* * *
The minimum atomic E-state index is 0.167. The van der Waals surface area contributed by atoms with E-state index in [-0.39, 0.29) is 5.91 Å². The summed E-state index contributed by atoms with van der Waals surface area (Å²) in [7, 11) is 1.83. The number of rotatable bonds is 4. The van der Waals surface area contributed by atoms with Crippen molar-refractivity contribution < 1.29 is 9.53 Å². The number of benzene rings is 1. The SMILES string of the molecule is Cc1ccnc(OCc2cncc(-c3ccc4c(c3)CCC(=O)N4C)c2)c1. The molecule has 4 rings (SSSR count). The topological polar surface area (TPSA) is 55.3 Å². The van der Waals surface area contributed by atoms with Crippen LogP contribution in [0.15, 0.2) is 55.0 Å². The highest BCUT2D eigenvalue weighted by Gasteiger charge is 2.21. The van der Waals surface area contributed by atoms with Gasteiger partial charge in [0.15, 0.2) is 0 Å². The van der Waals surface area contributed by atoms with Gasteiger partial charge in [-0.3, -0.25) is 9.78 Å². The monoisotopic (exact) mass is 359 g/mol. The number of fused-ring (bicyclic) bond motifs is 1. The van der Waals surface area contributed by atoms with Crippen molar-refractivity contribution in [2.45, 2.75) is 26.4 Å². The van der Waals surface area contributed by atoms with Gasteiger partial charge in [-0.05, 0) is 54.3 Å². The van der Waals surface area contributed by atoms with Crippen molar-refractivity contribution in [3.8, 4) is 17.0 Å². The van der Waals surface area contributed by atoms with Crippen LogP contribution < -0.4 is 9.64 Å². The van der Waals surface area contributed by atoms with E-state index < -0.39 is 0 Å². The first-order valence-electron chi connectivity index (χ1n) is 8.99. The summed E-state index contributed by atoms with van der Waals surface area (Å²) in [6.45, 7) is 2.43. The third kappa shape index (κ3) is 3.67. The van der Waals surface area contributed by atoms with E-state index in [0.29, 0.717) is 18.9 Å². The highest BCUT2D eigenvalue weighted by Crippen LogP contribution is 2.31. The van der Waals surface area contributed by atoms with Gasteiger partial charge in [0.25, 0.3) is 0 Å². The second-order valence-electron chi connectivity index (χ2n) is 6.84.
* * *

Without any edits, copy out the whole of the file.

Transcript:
The minimum atomic E-state index is 0.167. The van der Waals surface area contributed by atoms with E-state index in [-0.39, 0.29) is 5.91 Å². The summed E-state index contributed by atoms with van der Waals surface area (Å²) in [7, 11) is 1.83. The number of rotatable bonds is 4. The van der Waals surface area contributed by atoms with Crippen molar-refractivity contribution < 1.29 is 9.53 Å². The number of benzene rings is 1. The SMILES string of the molecule is Cc1ccnc(OCc2cncc(-c3ccc4c(c3)CCC(=O)N4C)c2)c1. The molecule has 4 rings (SSSR count). The topological polar surface area (TPSA) is 55.3 Å². The van der Waals surface area contributed by atoms with Crippen LogP contribution in [0.15, 0.2) is 55.0 Å². The highest BCUT2D eigenvalue weighted by Gasteiger charge is 2.21. The van der Waals surface area contributed by atoms with Gasteiger partial charge in [0.15, 0.2) is 0 Å². The van der Waals surface area contributed by atoms with Gasteiger partial charge in [-0.3, -0.25) is 9.78 Å². The monoisotopic (exact) mass is 359 g/mol. The number of fused-ring (bicyclic) bond motifs is 1. The van der Waals surface area contributed by atoms with Crippen molar-refractivity contribution in [2.45, 2.75) is 26.4 Å². The van der Waals surface area contributed by atoms with Gasteiger partial charge in [-0.05, 0) is 54.3 Å². The van der Waals surface area contributed by atoms with Crippen molar-refractivity contribution in [3.8, 4) is 17.0 Å². The van der Waals surface area contributed by atoms with Crippen LogP contribution < -0.4 is 9.64 Å². The van der Waals surface area contributed by atoms with E-state index < -0.39 is 0 Å². The first-order valence-electron chi connectivity index (χ1n) is 8.99. The summed E-state index contributed by atoms with van der Waals surface area (Å²) in [6.45, 7) is 2.43. The third kappa shape index (κ3) is 3.67. The van der Waals surface area contributed by atoms with E-state index in [0.29, 0.717) is 18.9 Å². The highest BCUT2D eigenvalue weighted by Crippen LogP contribution is 2.31. The van der Waals surface area contributed by atoms with Gasteiger partial charge in [0.25, 0.3) is 0 Å². The second-order valence-electron chi connectivity index (χ2n) is 6.84.